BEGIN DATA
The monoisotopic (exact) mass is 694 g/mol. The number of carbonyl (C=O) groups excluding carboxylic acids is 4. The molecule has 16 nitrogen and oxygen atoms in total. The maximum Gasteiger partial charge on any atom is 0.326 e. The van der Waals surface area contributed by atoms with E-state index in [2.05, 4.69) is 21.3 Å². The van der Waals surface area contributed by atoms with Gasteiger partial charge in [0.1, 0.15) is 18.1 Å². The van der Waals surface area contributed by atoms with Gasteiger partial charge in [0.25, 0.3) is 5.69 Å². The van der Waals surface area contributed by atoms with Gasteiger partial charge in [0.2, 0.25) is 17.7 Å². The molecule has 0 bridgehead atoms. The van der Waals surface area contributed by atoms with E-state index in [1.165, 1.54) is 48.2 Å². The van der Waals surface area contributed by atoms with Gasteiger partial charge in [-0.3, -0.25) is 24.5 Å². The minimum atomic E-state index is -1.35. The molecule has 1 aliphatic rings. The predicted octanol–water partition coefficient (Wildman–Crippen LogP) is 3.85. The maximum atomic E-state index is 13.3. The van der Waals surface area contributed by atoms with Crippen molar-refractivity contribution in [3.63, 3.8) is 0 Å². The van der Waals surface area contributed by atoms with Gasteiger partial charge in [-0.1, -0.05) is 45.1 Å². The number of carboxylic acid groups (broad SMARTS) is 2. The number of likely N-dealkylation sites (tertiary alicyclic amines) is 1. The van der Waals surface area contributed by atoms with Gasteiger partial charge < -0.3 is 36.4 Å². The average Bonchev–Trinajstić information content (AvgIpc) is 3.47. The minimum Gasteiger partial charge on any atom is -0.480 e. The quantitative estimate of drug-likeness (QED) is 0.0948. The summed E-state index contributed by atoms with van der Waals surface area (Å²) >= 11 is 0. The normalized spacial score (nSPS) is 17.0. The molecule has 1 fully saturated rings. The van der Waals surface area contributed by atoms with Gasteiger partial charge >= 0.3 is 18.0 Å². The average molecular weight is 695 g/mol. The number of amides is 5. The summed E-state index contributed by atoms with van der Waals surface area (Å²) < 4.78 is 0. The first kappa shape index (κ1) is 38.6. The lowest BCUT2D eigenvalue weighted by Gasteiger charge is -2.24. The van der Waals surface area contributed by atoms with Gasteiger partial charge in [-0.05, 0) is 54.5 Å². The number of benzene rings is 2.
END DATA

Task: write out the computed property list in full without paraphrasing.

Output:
The monoisotopic (exact) mass is 694 g/mol. The number of carbonyl (C=O) groups excluding carboxylic acids is 4. The molecule has 16 nitrogen and oxygen atoms in total. The maximum Gasteiger partial charge on any atom is 0.326 e. The van der Waals surface area contributed by atoms with E-state index in [2.05, 4.69) is 21.3 Å². The van der Waals surface area contributed by atoms with Gasteiger partial charge in [0.1, 0.15) is 18.1 Å². The van der Waals surface area contributed by atoms with Gasteiger partial charge in [0.25, 0.3) is 5.69 Å². The van der Waals surface area contributed by atoms with Gasteiger partial charge in [0.2, 0.25) is 17.7 Å². The molecule has 0 bridgehead atoms. The van der Waals surface area contributed by atoms with E-state index in [1.165, 1.54) is 48.2 Å². The van der Waals surface area contributed by atoms with Gasteiger partial charge in [-0.3, -0.25) is 24.5 Å². The minimum atomic E-state index is -1.35. The molecule has 1 aliphatic rings. The predicted octanol–water partition coefficient (Wildman–Crippen LogP) is 3.85. The maximum atomic E-state index is 13.3. The van der Waals surface area contributed by atoms with Crippen molar-refractivity contribution in [3.63, 3.8) is 0 Å². The van der Waals surface area contributed by atoms with Gasteiger partial charge in [-0.1, -0.05) is 45.1 Å². The number of carboxylic acid groups (broad SMARTS) is 2. The number of likely N-dealkylation sites (tertiary alicyclic amines) is 1. The van der Waals surface area contributed by atoms with Gasteiger partial charge < -0.3 is 36.4 Å². The average Bonchev–Trinajstić information content (AvgIpc) is 3.47. The minimum Gasteiger partial charge on any atom is -0.480 e. The quantitative estimate of drug-likeness (QED) is 0.0948. The summed E-state index contributed by atoms with van der Waals surface area (Å²) >= 11 is 0. The normalized spacial score (nSPS) is 17.0. The molecule has 1 fully saturated rings. The van der Waals surface area contributed by atoms with Gasteiger partial charge >= 0.3 is 18.0 Å². The average molecular weight is 695 g/mol. The number of amides is 5. The summed E-state index contributed by atoms with van der Waals surface area (Å²) < 4.78 is 0. The first kappa shape index (κ1) is 38.6. The lowest BCUT2D eigenvalue weighted by Gasteiger charge is -2.24. The van der Waals surface area contributed by atoms with Gasteiger partial charge in [-0.05, 0) is 54.5 Å². The number of benzene rings is 2.